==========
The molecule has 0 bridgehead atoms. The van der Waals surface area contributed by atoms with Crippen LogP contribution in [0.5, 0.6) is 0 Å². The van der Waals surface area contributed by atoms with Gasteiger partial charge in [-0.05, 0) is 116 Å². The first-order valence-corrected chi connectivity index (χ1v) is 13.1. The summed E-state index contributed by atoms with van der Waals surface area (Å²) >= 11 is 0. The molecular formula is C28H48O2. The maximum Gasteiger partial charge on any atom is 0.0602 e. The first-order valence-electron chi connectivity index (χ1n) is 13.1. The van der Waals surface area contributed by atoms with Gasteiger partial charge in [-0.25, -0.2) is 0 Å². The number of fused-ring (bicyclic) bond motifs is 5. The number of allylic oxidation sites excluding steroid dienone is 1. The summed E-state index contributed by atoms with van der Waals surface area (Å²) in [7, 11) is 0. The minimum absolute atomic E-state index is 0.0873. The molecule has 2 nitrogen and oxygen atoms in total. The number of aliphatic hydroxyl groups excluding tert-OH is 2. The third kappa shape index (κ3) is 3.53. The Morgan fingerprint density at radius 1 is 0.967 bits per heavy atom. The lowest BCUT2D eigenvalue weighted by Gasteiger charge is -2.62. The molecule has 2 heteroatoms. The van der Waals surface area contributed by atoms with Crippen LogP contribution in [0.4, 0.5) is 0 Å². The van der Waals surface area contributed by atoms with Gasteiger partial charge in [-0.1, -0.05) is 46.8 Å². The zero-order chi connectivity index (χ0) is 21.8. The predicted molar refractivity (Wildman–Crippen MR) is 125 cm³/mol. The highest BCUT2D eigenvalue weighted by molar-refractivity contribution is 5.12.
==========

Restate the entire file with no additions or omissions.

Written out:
The molecule has 0 bridgehead atoms. The van der Waals surface area contributed by atoms with Crippen LogP contribution in [0.5, 0.6) is 0 Å². The van der Waals surface area contributed by atoms with Gasteiger partial charge in [-0.05, 0) is 116 Å². The first-order valence-corrected chi connectivity index (χ1v) is 13.1. The summed E-state index contributed by atoms with van der Waals surface area (Å²) >= 11 is 0. The molecular formula is C28H48O2. The maximum Gasteiger partial charge on any atom is 0.0602 e. The first-order valence-electron chi connectivity index (χ1n) is 13.1. The van der Waals surface area contributed by atoms with Gasteiger partial charge in [-0.25, -0.2) is 0 Å². The number of fused-ring (bicyclic) bond motifs is 5. The number of allylic oxidation sites excluding steroid dienone is 1. The summed E-state index contributed by atoms with van der Waals surface area (Å²) in [7, 11) is 0. The minimum absolute atomic E-state index is 0.0873. The molecule has 2 nitrogen and oxygen atoms in total. The number of aliphatic hydroxyl groups excluding tert-OH is 2. The third kappa shape index (κ3) is 3.53. The Morgan fingerprint density at radius 1 is 0.967 bits per heavy atom. The lowest BCUT2D eigenvalue weighted by Gasteiger charge is -2.62. The molecule has 2 heteroatoms. The van der Waals surface area contributed by atoms with Crippen LogP contribution in [0.4, 0.5) is 0 Å². The van der Waals surface area contributed by atoms with Gasteiger partial charge in [-0.1, -0.05) is 46.8 Å². The zero-order chi connectivity index (χ0) is 21.8. The predicted molar refractivity (Wildman–Crippen MR) is 125 cm³/mol. The highest BCUT2D eigenvalue weighted by molar-refractivity contribution is 5.12.